Micromachines made easy
Jun 18, 2003
Scientists in Sweden have developed a novel technique for making micromachines and demonstrated its potential by making a micro pinball table. Martin Bring and colleagues at the Chalmers University of Technology and the Institute of Microelectronics in Gothenburg believe that their process overcomes many of the problems associated with the ‘dry etching’ step that is conventionally used to fabricate silicon-based microelectromechanical devices, and say that it could provide an easy and robust alternative to existing methods (M Bring et al. 2003 J. Micromech. Microeng. 13 S51). Silicon micromachines are used in applications as diverse as transducers in sensors, micromirros in digital projectors, and optical switches.
Bring and colleagues built a micro pinball table in which silicon cantilevers acted as the ‘flippers’, magnetic beads 150 microns in diameter were the balls, and the table measured 25 millimetres square. They started with two 700-micron thick wafers of single crystal silicon and used a combination of oxidation, patterning and dry etching - with an additional oxygen plasma bonding step - to make the device (figure 1).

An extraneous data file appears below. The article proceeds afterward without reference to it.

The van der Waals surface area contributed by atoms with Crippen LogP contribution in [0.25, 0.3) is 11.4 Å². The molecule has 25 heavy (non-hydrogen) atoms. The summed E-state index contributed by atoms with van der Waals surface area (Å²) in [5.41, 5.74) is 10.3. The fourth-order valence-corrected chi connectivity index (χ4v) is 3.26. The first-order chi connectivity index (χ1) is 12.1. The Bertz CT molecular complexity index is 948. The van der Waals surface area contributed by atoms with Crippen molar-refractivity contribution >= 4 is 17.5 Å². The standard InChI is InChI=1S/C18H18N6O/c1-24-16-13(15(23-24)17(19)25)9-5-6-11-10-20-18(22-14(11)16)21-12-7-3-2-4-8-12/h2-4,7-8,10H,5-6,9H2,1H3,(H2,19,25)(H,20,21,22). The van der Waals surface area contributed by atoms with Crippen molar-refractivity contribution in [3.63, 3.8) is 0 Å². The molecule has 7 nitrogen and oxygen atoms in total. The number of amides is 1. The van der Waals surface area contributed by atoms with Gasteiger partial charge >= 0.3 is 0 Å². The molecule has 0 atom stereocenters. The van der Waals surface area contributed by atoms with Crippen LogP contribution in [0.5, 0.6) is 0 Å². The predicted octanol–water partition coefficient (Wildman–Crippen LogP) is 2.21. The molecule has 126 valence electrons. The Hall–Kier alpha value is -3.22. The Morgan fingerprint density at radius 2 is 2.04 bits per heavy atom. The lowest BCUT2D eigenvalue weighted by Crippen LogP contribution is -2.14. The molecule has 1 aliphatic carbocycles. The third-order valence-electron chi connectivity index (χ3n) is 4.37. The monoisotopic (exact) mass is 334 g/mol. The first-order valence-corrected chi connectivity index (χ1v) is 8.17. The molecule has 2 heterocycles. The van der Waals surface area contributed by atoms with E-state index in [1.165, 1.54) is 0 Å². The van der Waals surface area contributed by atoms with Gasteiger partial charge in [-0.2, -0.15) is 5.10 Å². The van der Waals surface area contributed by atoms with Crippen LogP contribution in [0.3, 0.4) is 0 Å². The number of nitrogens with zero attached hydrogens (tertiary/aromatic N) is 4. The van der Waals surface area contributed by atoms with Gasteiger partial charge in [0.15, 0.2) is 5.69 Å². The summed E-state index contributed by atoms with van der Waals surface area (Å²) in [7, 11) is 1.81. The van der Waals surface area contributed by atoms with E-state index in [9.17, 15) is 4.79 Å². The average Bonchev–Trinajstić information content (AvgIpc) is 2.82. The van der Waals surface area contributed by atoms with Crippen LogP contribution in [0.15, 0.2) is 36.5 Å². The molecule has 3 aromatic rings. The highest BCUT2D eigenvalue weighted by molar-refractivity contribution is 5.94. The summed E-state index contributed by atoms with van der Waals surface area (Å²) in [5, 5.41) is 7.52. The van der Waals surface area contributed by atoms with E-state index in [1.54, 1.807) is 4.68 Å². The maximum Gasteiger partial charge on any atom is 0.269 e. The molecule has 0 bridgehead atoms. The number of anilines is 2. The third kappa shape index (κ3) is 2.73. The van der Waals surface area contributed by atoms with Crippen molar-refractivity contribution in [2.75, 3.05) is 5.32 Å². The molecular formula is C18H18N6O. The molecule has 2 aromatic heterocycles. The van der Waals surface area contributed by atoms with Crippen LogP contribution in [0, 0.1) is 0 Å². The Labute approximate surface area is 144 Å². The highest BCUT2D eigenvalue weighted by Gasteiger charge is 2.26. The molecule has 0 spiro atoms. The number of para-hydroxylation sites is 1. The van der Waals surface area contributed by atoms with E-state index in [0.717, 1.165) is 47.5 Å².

The patterning involves only one step - compared with several steps for traditional methods. Moreover, the plasma bonding takes place at room temperature, which means that a wider choice of materials can be used to make the devices. The high temperatures involved in current fabrication techniques limit the materials that can be processed.
The researchers put in the balls ‘by hand’ and tilted the table at an angle of 20 degrees to the horizontal (figure 2). They found that the speed of a ball could reach up to 0.75 kilometres per hour – or 210 000 microns per second. This is equivalent to a football having an almost supersonic speed of 1125 km per hour (see ‘related links’ for a short film of the game).
“The pinball games are used for demonstrating this simple and easy process," Brings told PhysicsWeb. “It also demonstrates some of the effects that occur on the micrometer level, such as small apparent inertia.” The team says that the process could be used to build devices such as spatial light modulators, micromotors, optical switches and viscometers.
About the author
Belle Dumé is Science Writer at PhysicsWeb